Friday, June 30, 2000

Forgotten fort could live again

Site is Ohio's only connection to the Revolution

By Randy McNutt
The Cincinnati Enquirer

MILFORD - Scott Fisher dreams of rough-hewn logs and quadrangles, of freedom and keeping it. He envisions hundreds - thousands - of logs flowing across the northeastern Ohio horizon in a reconstructed Fort Laurens, the state's only Revolutionary War fort.

For the last five years the idea of rebuilding Fort Laurens has become his obsession.

"We're talking about Ohio's only connection to the Revolutionary War,'' he said in his Milford office. "We're talking about soldiers who spilled their blood for our freedom. When people say the fort is too far away from here, I talk about our heritage and the men who died.''

Mr. Fisher, a corporate public affairs officer from Stonelick Township in Clermont County, knows that rebuilding the fort won't be inexpensive. It would cost about $1.4 million.

Yet for five years he has recruited members for his nonprofit Friends of Fort Laurens Foundation, which seeks donations to resurrect the nearly forgotten piece of American history.

This might be the right time. He hopes that Mel Gibson's film The Patriot will renew public interest in the Revolution, and that Ohio's bicentennial in 2003 will attract more people to the campaign.

In November 1778, George Washington ordered American soldiers to build Fort Laurens - named for Henry Laurens, president of the Continental Congress - on the Tuscarawas River, near what is today Bolivar, Ohio, in Tuscarawas County. One hundred and seventy-two men and women defended the quadrangular fort with four bastions.

Marching from Detroit, a raiding party of British troops and Indian allies attacked and killed more than 20 American soldiers, but did not take the fort. Reinforcements eventually saved the situation.

The soldiers who died were buried near the fort's hospital. After the war, the place faded into history.

"Today, the area is really just a military cemetery and museum, a state memorial,'' Mr. Fisher said. "Just outside the museum is the Tomb of the Unknown Patriot of the American Revolution, which pays homage to at least one defender of the fort. We want to bring the place back to life, so to speak.''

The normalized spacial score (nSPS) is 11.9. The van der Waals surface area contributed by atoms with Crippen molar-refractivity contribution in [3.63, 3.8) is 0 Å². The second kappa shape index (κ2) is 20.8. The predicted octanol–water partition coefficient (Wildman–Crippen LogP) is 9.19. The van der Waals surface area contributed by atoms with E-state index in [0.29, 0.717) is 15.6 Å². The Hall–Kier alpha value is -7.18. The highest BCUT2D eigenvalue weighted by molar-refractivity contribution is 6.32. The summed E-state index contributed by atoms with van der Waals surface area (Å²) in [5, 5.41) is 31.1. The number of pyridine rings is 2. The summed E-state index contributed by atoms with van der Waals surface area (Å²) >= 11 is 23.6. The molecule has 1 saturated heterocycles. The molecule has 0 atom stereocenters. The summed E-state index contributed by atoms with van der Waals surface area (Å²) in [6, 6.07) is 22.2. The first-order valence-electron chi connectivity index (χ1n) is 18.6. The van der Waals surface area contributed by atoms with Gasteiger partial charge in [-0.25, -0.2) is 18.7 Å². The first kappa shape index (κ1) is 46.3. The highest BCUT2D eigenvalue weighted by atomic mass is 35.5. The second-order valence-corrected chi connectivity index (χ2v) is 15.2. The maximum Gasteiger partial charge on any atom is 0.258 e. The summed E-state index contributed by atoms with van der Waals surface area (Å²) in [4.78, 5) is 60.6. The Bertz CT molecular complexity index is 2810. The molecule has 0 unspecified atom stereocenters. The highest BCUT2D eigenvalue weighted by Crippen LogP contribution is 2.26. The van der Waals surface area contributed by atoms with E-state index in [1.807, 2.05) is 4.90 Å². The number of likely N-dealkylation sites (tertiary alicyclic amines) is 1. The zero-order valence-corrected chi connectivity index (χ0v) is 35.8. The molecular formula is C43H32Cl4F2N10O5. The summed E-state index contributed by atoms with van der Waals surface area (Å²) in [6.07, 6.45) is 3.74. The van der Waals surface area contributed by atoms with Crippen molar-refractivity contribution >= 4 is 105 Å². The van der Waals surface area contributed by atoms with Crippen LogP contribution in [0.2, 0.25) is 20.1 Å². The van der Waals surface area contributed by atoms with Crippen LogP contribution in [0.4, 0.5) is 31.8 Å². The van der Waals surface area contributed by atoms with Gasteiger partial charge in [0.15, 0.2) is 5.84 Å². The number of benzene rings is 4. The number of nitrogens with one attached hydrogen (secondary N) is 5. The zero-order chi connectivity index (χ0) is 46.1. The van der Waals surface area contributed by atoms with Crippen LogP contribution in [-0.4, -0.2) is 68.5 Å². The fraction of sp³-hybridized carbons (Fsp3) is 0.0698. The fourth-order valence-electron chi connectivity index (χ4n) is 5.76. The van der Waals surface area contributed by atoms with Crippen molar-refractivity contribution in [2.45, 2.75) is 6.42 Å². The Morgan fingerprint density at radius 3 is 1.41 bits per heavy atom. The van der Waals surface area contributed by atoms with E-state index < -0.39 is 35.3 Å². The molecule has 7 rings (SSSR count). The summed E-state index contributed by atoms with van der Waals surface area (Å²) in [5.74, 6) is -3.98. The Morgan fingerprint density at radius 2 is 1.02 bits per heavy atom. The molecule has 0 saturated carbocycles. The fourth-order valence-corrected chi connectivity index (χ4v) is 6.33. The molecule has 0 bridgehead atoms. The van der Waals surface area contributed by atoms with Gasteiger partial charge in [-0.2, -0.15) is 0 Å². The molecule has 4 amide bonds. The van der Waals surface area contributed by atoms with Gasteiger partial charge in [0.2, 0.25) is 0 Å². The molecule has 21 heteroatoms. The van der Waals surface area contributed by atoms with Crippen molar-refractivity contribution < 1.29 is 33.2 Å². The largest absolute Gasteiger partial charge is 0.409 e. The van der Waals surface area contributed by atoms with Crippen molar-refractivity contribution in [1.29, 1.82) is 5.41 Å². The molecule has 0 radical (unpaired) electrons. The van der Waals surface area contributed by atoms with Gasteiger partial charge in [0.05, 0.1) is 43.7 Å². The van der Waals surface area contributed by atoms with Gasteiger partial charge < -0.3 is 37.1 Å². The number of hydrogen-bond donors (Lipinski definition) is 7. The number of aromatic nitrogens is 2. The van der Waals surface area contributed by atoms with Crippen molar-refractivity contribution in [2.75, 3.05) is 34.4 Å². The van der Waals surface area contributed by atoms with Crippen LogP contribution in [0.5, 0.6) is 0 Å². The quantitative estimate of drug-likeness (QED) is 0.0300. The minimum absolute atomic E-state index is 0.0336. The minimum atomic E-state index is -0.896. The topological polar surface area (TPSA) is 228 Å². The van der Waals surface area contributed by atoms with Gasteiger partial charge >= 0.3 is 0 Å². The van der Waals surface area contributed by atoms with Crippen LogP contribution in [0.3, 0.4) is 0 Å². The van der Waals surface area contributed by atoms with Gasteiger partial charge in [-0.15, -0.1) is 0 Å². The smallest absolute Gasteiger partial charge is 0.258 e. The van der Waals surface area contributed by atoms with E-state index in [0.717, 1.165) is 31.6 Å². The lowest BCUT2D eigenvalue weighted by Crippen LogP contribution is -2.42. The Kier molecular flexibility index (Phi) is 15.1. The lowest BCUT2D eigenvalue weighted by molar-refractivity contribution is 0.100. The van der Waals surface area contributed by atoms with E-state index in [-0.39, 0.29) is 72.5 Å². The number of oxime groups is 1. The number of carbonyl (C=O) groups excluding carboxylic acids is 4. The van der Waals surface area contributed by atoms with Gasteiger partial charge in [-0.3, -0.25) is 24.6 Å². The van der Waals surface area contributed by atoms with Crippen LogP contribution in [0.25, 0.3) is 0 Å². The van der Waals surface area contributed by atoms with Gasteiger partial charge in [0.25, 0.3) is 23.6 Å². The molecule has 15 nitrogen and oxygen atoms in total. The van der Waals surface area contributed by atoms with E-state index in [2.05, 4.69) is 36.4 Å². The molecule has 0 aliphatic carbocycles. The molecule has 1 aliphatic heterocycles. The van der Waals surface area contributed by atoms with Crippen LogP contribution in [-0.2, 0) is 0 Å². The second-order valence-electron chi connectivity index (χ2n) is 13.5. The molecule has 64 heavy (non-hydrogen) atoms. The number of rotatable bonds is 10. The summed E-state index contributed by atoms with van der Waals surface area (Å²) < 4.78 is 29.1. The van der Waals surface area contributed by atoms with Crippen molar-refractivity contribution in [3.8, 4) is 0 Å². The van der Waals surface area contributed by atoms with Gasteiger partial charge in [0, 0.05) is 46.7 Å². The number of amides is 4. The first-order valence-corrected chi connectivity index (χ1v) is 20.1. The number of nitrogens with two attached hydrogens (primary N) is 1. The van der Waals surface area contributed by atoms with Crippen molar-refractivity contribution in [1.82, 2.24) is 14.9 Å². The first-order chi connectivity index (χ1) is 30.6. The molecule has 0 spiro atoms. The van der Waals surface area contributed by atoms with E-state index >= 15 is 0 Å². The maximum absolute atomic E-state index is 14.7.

Mr. Fisher believes a wooden fort would attract more than 40,000 visitors annually, as the reconstructed Fort Boonesborough does near Richmond, Ky. In addition, he says the project might also encourage other communities across Ohio to provide financial help to regional historic sites.

"Ohioans haven't fared well in teaching history,'' he said. "We need to remember the past. The fort would enable present and future Ohioans to understand, appreciate and support the historical significance of the outpost and the lives that were lost to secure America's independence.''

While researching the fort, Mr. Fisher was surprised to find that the General Assembly approved rebuilding the fort in 1915. Gov. Frank B. Willis even signed a bill into law and legislators appropriated $5,000 to purchase land. But for some reason, the work never started.

"I know the wheels of government turn slowly,'' Mr. Fisher said, "but I think this is way too slow. Time after time, the state has promised to rebuild Fort Laurens and each time it has failed to act. If the foundation can raise about 50 percent of the estimated cost, we feel confident that the state will come through with the rest of the money.''

Usually, the state requires an 80 percent-20 percent split between public and private funds, Mr. Fisher said, but the foundation hopes to raise $632,500 in private donations. This summer, the foundation will seek corporate sponsors.

""By sponsoring particular pieces of the fort, we hope to offer potential foundations, businesses and individual contributors an identifiable portion of the fort,'' he said.

The Tuscarawas Touring Club has sponsored the fort's flagpole for $2,500. Sponsorships range from $100 for stockade logs to $50,000 for the blockhouse and $125,000 for barracks. ""We'll need about 1,800 logs just to build the stockade,'' he said.

Foundation members also have collected more than 5,000 signatures from people who want the state to rebuild Fort Laurens.

Ultimately, if Mr. Fisher can't convince persuade the state to comply with the legislature's 1915 act, the foundation might sue.

"I don't want to get into confrontation with the state,'' he said. "But we always have that option.''

The re-creation would be built 200 yards south of the fort's original site, near Interstate 77. "Landscape vegetation and buffer zones allow us to develop a realistic 18th-century environment around the rebuilt fort,'' said Craig Brown of HWH Architects Engineering Planners of Cleveland.

Site manager Kathy Fernandez said the foundation has a chance to succeed, but "it's more up to the legislature. Reconstructing the fort certainly is a priority for the Ohio Historical Society, but we have 63 sites around the state. Everyone has different priorities and it's difficult to please everyone.''

Nevertheless, Mr. Fisher refuses to quit.

"The price of freedom has never been free,'' he said.

The Friends of Fort Laurens Foundation may be reached at P.O. Box 272, Bolivar, OH 44612, or at 330-874-2728. It publishes a quarterly newsletter, The Tree of Liberty.

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